The desert hyacinth is also known as fox radish and the botanical name is Cistanche tubulosa. The plant is actually a fascinating desert plant that produces tall, pyramid-shaped spikes of dazzling yellow blooms during the spring months. What actually makes the plants so interesting? According to some garden experts, the desert hyacinth plants manage to survive in extremely punishing conditions by parasitizing other desert plants. Continue reading to learn more about the desert hyacinth plants.


Growing Desert Hyacinth Plant

The desert hyacinth plants thrive in climates that receive as little as eight inches of water per year, generally during the winter months. The soil is generally sandy and salty in nature. Since the desert hyacinth plants is unable to synthesize chlorophyll, the plant displays no green parts, and the flower extends from a single, whitish stalk. The desert hyacinth plant survives by sucking water and nutrients from saltbush and other desert plants via a thin root extending from an underground tuber. The plant root can stretch to other plants several feet (or meters) away.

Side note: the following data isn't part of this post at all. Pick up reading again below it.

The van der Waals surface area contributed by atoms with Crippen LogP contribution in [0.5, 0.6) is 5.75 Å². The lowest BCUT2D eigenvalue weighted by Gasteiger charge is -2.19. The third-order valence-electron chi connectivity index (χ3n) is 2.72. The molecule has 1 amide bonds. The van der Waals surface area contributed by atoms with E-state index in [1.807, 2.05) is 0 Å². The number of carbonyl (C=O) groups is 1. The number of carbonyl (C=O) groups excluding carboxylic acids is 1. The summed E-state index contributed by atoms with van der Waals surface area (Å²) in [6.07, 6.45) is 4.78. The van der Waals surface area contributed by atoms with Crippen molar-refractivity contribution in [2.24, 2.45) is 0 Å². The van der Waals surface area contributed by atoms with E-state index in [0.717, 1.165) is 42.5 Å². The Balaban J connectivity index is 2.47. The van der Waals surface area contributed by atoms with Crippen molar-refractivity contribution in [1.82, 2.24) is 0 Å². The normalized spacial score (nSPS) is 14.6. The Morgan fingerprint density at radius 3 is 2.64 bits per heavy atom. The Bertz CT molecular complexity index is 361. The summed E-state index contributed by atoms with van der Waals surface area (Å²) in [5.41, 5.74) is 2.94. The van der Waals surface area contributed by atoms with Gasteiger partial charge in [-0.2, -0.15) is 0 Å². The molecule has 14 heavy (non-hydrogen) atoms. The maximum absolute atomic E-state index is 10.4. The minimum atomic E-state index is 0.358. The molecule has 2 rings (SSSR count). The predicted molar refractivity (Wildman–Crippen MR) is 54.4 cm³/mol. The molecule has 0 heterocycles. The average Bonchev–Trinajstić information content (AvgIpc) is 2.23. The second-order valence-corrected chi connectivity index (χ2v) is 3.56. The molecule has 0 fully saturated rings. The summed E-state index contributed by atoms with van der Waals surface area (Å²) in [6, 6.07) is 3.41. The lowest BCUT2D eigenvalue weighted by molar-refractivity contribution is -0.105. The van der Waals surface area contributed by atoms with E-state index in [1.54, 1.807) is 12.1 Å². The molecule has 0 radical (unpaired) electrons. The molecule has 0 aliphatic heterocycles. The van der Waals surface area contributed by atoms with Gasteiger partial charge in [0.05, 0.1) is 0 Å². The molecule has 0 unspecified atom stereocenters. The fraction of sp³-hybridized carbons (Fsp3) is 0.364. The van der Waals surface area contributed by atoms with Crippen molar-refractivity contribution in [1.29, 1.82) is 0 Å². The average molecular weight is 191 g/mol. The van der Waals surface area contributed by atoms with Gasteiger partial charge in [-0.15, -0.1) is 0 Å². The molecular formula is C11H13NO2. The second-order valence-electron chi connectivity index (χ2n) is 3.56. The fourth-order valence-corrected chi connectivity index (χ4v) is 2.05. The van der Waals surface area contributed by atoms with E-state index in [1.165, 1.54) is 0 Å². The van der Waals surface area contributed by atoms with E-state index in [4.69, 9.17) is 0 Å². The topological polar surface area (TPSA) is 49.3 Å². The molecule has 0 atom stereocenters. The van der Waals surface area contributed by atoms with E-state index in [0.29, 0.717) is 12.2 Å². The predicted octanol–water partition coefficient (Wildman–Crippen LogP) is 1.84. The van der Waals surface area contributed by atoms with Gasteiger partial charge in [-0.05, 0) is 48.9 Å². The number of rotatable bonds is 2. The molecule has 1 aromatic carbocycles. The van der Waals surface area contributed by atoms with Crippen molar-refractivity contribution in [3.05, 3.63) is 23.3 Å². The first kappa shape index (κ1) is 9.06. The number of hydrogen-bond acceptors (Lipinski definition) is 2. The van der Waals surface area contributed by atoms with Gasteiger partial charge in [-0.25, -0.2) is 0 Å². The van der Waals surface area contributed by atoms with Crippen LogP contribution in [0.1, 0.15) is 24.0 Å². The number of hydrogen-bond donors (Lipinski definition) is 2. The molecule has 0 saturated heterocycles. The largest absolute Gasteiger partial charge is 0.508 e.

Furthermore, the desert hyacinth plants is found in many of the world’s deserts, including the Taklamakan Desert in northwest China, the Negev Desert in Israel, the Arabian Gulf Coast, and the arid regions of Pakistan, Rajasthan, and Punjab. Traditionally, the desert hyacinth plant has been used to treat a range of conditions, including constipation, high blood pressure, contusions, low fertility, memory problems, and fatigue. The plants is often dried to a powder and then mixed with camel’s milk. The desert hyacinth plants is a rare and endangered species, but unless you can provide the ideal growing conditions, the cultivation of the plant in a home garden is extremely too difficult. 

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